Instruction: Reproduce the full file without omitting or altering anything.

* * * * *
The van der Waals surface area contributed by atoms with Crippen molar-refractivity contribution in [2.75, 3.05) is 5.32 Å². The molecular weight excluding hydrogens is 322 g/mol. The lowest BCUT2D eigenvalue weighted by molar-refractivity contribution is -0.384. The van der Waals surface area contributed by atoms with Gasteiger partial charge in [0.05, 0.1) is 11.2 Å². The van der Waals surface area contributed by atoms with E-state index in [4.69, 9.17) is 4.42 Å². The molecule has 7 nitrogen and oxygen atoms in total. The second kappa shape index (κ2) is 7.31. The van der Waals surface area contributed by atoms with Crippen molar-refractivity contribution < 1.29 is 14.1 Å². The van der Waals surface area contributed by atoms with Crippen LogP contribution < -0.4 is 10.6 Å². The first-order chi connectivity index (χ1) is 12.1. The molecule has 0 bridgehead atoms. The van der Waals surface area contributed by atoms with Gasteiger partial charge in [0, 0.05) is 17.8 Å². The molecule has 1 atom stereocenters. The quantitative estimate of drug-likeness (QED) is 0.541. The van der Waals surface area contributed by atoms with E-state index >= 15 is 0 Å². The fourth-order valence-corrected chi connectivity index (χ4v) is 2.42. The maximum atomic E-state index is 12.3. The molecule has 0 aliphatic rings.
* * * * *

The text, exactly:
The van der Waals surface area contributed by atoms with Crippen molar-refractivity contribution in [2.75, 3.05) is 5.32 Å². The molecular weight excluding hydrogens is 322 g/mol. The lowest BCUT2D eigenvalue weighted by molar-refractivity contribution is -0.384. The van der Waals surface area contributed by atoms with Gasteiger partial charge in [0.05, 0.1) is 11.2 Å². The van der Waals surface area contributed by atoms with E-state index in [4.69, 9.17) is 4.42 Å². The molecule has 7 nitrogen and oxygen atoms in total. The second kappa shape index (κ2) is 7.31. The van der Waals surface area contributed by atoms with Crippen molar-refractivity contribution < 1.29 is 14.1 Å². The van der Waals surface area contributed by atoms with Crippen LogP contribution < -0.4 is 10.6 Å². The first-order chi connectivity index (χ1) is 12.1. The molecule has 0 bridgehead atoms. The van der Waals surface area contributed by atoms with Gasteiger partial charge in [0, 0.05) is 17.8 Å². The molecule has 1 atom stereocenters. The quantitative estimate of drug-likeness (QED) is 0.541. The van der Waals surface area contributed by atoms with E-state index >= 15 is 0 Å². The fourth-order valence-corrected chi connectivity index (χ4v) is 2.42. The maximum atomic E-state index is 12.3. The molecule has 0 aliphatic rings.